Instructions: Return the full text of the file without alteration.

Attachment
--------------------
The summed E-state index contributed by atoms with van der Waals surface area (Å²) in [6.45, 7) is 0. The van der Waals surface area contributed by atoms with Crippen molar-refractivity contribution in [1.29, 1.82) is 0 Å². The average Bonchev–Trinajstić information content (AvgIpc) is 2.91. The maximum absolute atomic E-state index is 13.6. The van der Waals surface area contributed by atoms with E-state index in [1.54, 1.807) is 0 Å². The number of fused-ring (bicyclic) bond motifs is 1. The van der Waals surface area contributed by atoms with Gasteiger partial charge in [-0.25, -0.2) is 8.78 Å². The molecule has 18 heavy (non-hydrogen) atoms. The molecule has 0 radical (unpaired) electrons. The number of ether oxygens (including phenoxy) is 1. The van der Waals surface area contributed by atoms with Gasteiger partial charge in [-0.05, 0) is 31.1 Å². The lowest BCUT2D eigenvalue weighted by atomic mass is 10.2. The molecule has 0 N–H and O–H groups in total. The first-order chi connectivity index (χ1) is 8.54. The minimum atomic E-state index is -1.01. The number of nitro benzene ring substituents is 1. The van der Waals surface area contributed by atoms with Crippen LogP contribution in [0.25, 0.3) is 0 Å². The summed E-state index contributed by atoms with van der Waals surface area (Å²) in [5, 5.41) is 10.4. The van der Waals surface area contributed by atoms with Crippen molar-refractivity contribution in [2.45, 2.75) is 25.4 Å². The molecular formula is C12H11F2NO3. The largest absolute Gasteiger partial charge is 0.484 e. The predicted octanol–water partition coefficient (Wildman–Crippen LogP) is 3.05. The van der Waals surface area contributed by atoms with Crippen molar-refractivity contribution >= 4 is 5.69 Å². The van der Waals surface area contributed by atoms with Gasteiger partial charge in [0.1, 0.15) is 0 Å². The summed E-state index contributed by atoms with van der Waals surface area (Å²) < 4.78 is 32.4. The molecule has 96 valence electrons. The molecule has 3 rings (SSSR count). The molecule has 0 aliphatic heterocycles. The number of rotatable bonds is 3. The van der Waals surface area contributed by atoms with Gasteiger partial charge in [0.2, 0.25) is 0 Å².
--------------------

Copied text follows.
The summed E-state index contributed by atoms with van der Waals surface area (Å²) in [6.45, 7) is 0. The van der Waals surface area contributed by atoms with Crippen molar-refractivity contribution in [1.29, 1.82) is 0 Å². The average Bonchev–Trinajstić information content (AvgIpc) is 2.91. The maximum absolute atomic E-state index is 13.6. The van der Waals surface area contributed by atoms with E-state index in [1.54, 1.807) is 0 Å². The number of fused-ring (bicyclic) bond motifs is 1. The van der Waals surface area contributed by atoms with Gasteiger partial charge in [-0.25, -0.2) is 8.78 Å². The molecule has 18 heavy (non-hydrogen) atoms. The molecule has 0 radical (unpaired) electrons. The number of ether oxygens (including phenoxy) is 1. The van der Waals surface area contributed by atoms with Gasteiger partial charge in [-0.05, 0) is 31.1 Å². The lowest BCUT2D eigenvalue weighted by atomic mass is 10.2. The molecule has 0 N–H and O–H groups in total. The first-order chi connectivity index (χ1) is 8.54. The minimum atomic E-state index is -1.01. The number of nitro benzene ring substituents is 1. The van der Waals surface area contributed by atoms with Crippen LogP contribution in [0.25, 0.3) is 0 Å². The summed E-state index contributed by atoms with van der Waals surface area (Å²) in [5, 5.41) is 10.4. The van der Waals surface area contributed by atoms with Crippen molar-refractivity contribution in [2.45, 2.75) is 25.4 Å². The molecular formula is C12H11F2NO3. The largest absolute Gasteiger partial charge is 0.484 e. The predicted octanol–water partition coefficient (Wildman–Crippen LogP) is 3.05. The van der Waals surface area contributed by atoms with Crippen molar-refractivity contribution >= 4 is 5.69 Å². The van der Waals surface area contributed by atoms with Gasteiger partial charge in [0.1, 0.15) is 0 Å². The summed E-state index contributed by atoms with van der Waals surface area (Å²) < 4.78 is 32.4. The molecule has 96 valence electrons. The molecule has 3 rings (SSSR count). The molecule has 0 aliphatic heterocycles. The number of rotatable bonds is 3. The van der Waals surface area contributed by atoms with Gasteiger partial charge in [0.2, 0.25) is 0 Å².